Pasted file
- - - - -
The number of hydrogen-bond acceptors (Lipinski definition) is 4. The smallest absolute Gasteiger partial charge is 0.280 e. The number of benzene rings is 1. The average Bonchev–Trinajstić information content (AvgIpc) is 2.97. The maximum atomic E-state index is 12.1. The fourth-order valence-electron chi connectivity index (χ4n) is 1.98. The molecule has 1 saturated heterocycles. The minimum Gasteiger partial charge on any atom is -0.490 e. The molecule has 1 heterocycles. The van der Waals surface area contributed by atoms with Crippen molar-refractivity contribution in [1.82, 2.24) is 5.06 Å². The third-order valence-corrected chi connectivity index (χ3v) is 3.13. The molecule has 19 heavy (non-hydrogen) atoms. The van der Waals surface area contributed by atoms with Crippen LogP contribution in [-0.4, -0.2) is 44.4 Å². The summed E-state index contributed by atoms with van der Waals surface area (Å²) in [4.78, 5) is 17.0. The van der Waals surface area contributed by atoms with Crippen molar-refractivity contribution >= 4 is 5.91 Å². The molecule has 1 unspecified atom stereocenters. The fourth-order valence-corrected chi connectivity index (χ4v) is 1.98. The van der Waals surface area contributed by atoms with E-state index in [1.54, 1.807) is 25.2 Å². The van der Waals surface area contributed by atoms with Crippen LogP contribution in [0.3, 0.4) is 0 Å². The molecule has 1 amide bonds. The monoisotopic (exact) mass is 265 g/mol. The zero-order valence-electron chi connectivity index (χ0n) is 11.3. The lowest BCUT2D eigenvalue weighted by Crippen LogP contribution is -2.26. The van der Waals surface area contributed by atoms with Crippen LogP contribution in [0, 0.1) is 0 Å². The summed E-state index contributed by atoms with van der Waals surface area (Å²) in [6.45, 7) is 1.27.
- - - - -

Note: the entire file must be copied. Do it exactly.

The number of hydrogen-bond acceptors (Lipinski definition) is 4. The smallest absolute Gasteiger partial charge is 0.280 e. The number of benzene rings is 1. The average Bonchev–Trinajstić information content (AvgIpc) is 2.97. The maximum atomic E-state index is 12.1. The fourth-order valence-electron chi connectivity index (χ4n) is 1.98. The molecule has 1 saturated heterocycles. The minimum Gasteiger partial charge on any atom is -0.490 e. The molecule has 1 heterocycles. The van der Waals surface area contributed by atoms with Crippen molar-refractivity contribution in [1.82, 2.24) is 5.06 Å². The third-order valence-corrected chi connectivity index (χ3v) is 3.13. The molecule has 19 heavy (non-hydrogen) atoms. The van der Waals surface area contributed by atoms with Crippen LogP contribution in [-0.4, -0.2) is 44.4 Å². The summed E-state index contributed by atoms with van der Waals surface area (Å²) in [4.78, 5) is 17.0. The van der Waals surface area contributed by atoms with Crippen molar-refractivity contribution >= 4 is 5.91 Å². The molecule has 1 unspecified atom stereocenters. The fourth-order valence-corrected chi connectivity index (χ4v) is 1.98. The van der Waals surface area contributed by atoms with E-state index in [1.54, 1.807) is 25.2 Å². The van der Waals surface area contributed by atoms with Crippen LogP contribution in [0.3, 0.4) is 0 Å². The molecule has 1 amide bonds. The monoisotopic (exact) mass is 265 g/mol. The zero-order valence-electron chi connectivity index (χ0n) is 11.3. The lowest BCUT2D eigenvalue weighted by Crippen LogP contribution is -2.26. The van der Waals surface area contributed by atoms with Crippen LogP contribution in [0, 0.1) is 0 Å². The summed E-state index contributed by atoms with van der Waals surface area (Å²) in [6.45, 7) is 1.27.